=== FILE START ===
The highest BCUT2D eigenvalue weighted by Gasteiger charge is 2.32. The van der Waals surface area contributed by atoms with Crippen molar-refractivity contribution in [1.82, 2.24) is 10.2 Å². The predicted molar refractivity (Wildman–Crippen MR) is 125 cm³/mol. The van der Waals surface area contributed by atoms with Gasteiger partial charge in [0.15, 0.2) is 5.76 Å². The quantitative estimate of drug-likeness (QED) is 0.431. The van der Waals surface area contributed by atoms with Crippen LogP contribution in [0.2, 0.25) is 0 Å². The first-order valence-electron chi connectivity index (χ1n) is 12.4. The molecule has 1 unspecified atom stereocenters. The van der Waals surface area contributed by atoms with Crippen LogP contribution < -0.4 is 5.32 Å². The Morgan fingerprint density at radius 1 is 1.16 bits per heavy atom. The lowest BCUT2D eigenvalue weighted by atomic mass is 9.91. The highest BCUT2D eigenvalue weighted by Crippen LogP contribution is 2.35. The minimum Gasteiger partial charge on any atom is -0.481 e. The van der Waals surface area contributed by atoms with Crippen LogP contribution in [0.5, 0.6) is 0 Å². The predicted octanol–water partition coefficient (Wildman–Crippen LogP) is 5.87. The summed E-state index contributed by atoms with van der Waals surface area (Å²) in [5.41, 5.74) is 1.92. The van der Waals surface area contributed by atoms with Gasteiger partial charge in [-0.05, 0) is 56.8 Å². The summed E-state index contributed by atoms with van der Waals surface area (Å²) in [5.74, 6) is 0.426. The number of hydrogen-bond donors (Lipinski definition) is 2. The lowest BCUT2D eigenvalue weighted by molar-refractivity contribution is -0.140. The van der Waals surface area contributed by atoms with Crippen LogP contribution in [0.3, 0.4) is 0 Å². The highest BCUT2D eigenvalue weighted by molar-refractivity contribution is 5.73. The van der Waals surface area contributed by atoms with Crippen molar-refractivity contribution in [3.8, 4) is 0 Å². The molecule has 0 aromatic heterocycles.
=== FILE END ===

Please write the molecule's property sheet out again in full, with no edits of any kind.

The highest BCUT2D eigenvalue weighted by Gasteiger charge is 2.32. The van der Waals surface area contributed by atoms with Crippen molar-refractivity contribution in [1.82, 2.24) is 10.2 Å². The predicted molar refractivity (Wildman–Crippen MR) is 125 cm³/mol. The van der Waals surface area contributed by atoms with Gasteiger partial charge in [0.15, 0.2) is 5.76 Å². The quantitative estimate of drug-likeness (QED) is 0.431. The van der Waals surface area contributed by atoms with Crippen LogP contribution in [0.2, 0.25) is 0 Å². The first-order valence-electron chi connectivity index (χ1n) is 12.4. The molecule has 1 unspecified atom stereocenters. The van der Waals surface area contributed by atoms with Crippen LogP contribution < -0.4 is 5.32 Å². The Morgan fingerprint density at radius 1 is 1.16 bits per heavy atom. The lowest BCUT2D eigenvalue weighted by atomic mass is 9.91. The highest BCUT2D eigenvalue weighted by Crippen LogP contribution is 2.35. The minimum Gasteiger partial charge on any atom is -0.481 e. The van der Waals surface area contributed by atoms with Crippen LogP contribution in [0.5, 0.6) is 0 Å². The predicted octanol–water partition coefficient (Wildman–Crippen LogP) is 5.87. The summed E-state index contributed by atoms with van der Waals surface area (Å²) in [5.41, 5.74) is 1.92. The van der Waals surface area contributed by atoms with Gasteiger partial charge in [-0.05, 0) is 56.8 Å². The summed E-state index contributed by atoms with van der Waals surface area (Å²) in [5.74, 6) is 0.426. The number of hydrogen-bond donors (Lipinski definition) is 2. The lowest BCUT2D eigenvalue weighted by molar-refractivity contribution is -0.140. The van der Waals surface area contributed by atoms with Crippen LogP contribution in [0.3, 0.4) is 0 Å². The highest BCUT2D eigenvalue weighted by molar-refractivity contribution is 5.73. The van der Waals surface area contributed by atoms with Crippen molar-refractivity contribution in [3.8, 4) is 0 Å². The molecule has 0 aromatic heterocycles.